Neither S. oralis nor A. naeslundii alone were found to form good biofilms, but growth in the two-species model resulted in abundant mutualistic growth . AI-2 of S. oralis was recently found to be critical for such a mutualistic interaction . Below and above the optimal concentration, mutualistic biofilm growth was suppressed. In S. mutans, LuxS was shown to be PF299 involved in biofilm formation and to affect the structure of biofilms [18, 22, 23], although its role in regulation of factors critical to bacterial adherence and biofilm formation is somewhat controversial. As shown previously, LuxS-deficiency significantly decreased brpA
expression, but no major differences were GSK3326595 price seen between wild-type and the LuxS-deficient mutants in expression of gtfBC, gbpB or spaP . Similar results were also obtained by DNA microarray analysis in both planktonic  (Wen et al., unpublished data) and sessile populations (Wen et al., unpublished data). In a study using RealTime-PCR, however, Yoshida et al.  reported that transcription of gtfB and gtfC, but not gtfD, was up-regulated
in response to LuxS-deficiency. Like S. mutans and S. oralis, both S. sanguinis http://www.oralgen.lanl.gov and L. casei (Wen and Burne, unpublished data) possess LuxS. It remains unclear, however, whether LuxS in these bacteria is in fact involved AR-13324 chemical structure in cell-cell communication. Nevertheless, down regulation of luxS expression in S. mutans when grown in dual-species with L. casei and S. oralis would likely affect the absolute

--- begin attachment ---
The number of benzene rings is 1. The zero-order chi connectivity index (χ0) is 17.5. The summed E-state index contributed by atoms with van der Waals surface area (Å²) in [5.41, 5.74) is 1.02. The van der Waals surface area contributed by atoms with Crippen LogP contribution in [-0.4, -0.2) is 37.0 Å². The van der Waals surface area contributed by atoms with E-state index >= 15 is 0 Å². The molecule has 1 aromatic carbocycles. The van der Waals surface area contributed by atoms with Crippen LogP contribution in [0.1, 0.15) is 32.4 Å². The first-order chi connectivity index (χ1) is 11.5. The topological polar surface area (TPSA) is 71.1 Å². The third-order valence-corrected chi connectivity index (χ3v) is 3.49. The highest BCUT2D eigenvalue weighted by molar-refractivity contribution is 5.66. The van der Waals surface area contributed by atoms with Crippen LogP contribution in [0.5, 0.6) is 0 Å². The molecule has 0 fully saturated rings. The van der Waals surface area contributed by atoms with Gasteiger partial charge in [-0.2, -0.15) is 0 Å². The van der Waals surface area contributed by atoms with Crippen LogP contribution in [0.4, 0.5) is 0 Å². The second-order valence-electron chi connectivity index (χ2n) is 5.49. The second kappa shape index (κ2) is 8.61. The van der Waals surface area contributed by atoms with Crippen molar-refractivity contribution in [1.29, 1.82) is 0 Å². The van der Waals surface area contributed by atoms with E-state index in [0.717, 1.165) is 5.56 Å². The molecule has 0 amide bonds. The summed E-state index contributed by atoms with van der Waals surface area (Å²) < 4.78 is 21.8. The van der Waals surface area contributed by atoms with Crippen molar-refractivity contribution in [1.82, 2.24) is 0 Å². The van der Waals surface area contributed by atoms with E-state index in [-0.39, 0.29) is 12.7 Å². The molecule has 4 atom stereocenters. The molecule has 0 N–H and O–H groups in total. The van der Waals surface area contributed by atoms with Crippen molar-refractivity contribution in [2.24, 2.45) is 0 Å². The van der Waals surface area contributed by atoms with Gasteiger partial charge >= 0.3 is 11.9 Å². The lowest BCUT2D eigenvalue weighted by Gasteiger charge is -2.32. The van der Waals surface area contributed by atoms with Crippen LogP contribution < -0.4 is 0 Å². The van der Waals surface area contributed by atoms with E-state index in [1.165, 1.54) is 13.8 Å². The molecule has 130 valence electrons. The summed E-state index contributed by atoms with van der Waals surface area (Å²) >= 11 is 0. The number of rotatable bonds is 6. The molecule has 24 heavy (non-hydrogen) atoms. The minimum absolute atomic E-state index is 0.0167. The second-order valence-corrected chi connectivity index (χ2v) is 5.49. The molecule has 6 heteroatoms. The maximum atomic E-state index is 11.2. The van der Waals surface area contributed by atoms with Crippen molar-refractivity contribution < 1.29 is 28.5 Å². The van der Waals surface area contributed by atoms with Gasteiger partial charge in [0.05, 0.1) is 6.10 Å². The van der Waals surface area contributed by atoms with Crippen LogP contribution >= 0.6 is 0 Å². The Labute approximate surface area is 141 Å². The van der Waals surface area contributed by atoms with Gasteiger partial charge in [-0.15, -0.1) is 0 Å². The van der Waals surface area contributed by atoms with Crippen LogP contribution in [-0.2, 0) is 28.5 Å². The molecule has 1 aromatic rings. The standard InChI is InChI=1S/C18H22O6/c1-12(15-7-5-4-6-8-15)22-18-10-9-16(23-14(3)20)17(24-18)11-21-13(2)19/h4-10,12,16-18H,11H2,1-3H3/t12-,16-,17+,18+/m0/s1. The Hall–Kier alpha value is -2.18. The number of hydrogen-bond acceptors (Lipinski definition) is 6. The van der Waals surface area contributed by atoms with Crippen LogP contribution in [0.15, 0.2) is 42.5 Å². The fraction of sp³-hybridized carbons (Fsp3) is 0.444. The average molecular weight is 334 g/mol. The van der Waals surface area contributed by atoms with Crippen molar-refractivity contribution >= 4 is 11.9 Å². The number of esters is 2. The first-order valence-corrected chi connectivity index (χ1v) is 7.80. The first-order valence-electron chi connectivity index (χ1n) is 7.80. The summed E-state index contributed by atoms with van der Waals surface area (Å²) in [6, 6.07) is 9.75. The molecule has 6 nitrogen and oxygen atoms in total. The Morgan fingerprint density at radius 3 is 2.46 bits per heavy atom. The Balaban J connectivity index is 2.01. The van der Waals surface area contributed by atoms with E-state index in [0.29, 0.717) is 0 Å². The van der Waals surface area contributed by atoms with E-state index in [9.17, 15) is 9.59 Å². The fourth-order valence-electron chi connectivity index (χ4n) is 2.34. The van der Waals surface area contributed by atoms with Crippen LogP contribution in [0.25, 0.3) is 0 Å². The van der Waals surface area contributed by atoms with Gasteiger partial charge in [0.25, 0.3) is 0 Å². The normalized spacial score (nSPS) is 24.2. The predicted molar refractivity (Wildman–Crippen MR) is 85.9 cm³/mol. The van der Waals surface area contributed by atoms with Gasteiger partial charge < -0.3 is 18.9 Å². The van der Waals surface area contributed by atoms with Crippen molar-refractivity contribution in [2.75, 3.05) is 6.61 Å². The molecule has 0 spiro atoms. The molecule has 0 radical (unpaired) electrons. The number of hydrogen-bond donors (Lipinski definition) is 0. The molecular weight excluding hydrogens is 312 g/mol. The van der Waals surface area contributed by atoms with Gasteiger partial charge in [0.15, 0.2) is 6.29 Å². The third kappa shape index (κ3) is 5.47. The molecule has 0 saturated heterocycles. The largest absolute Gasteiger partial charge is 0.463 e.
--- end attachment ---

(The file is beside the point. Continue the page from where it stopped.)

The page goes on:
concentration of AI-2 in the biofilms. Studies are ongoing to determine whether AI-2 signaling is functional between these bacterial species and whether alterations in luxS expression does in fact affect the expression of known virulence factors by S. mutans in mixed-species biofilms. It is well established that GtfB and GbpB are critical components of the sucrose-dependent pathway in S. mutans biofilm formation and cariogenicity. In the presence of sucrose, GtfB synthesizes copious Cell press α1,3-linked, water insoluble glucan polymers. Then, surface-associated glucan-binding protein GbpB and others bind to these polymers, facilitating intercellular adherence and biofilm accumulation by S. mutans. It would be expected that down-regulation of GtfB and GbpB would result in less biofilm formation. Surprisingly, our S. mutans-L. casei dual-species data showed that S. mutans accumulated more than 2-fold more biofilms while the expression of gtfB and gbpB was decreased. One possible explanation is that down regulation of GtfB and GbpB (and probably some other members of the Gtfs and Gbps) when grown together with L. casei altered the balance of glucans to glucan-binding proteins ratio or altered the glucan structure in a way that altered biofilm architecture. In fact, similar observations have also been reported recently by us and some other groups [11, 12, 48].